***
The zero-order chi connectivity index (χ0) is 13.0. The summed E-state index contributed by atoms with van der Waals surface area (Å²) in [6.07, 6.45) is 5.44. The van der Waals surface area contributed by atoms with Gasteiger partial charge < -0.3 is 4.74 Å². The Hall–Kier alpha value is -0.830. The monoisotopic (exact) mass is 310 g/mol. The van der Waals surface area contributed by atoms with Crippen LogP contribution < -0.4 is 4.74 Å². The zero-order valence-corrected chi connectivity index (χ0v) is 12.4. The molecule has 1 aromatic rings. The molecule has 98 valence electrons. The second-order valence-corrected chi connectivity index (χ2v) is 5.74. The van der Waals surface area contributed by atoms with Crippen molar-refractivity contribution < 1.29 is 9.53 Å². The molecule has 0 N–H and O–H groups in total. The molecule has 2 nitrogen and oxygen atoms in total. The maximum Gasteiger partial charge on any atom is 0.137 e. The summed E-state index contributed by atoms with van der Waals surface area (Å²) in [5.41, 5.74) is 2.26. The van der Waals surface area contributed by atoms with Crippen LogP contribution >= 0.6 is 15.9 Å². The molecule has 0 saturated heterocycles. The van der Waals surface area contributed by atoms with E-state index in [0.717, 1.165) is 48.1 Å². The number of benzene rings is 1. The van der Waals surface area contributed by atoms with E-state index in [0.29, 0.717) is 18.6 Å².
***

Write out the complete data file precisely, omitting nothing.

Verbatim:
The zero-order chi connectivity index (χ0) is 13.0. The summed E-state index contributed by atoms with van der Waals surface area (Å²) in [6.07, 6.45) is 5.44. The van der Waals surface area contributed by atoms with Gasteiger partial charge < -0.3 is 4.74 Å². The Hall–Kier alpha value is -0.830. The monoisotopic (exact) mass is 310 g/mol. The van der Waals surface area contributed by atoms with Crippen LogP contribution < -0.4 is 4.74 Å². The zero-order valence-corrected chi connectivity index (χ0v) is 12.4. The molecule has 1 aromatic rings. The molecule has 98 valence electrons. The second-order valence-corrected chi connectivity index (χ2v) is 5.74. The van der Waals surface area contributed by atoms with Crippen molar-refractivity contribution < 1.29 is 9.53 Å². The molecule has 0 N–H and O–H groups in total. The molecule has 2 nitrogen and oxygen atoms in total. The maximum Gasteiger partial charge on any atom is 0.137 e. The summed E-state index contributed by atoms with van der Waals surface area (Å²) in [5.41, 5.74) is 2.26. The van der Waals surface area contributed by atoms with Crippen LogP contribution >= 0.6 is 15.9 Å². The molecule has 0 saturated heterocycles. The van der Waals surface area contributed by atoms with E-state index in [0.717, 1.165) is 48.1 Å². The number of benzene rings is 1. The van der Waals surface area contributed by atoms with E-state index in [0.29, 0.717) is 18.6 Å².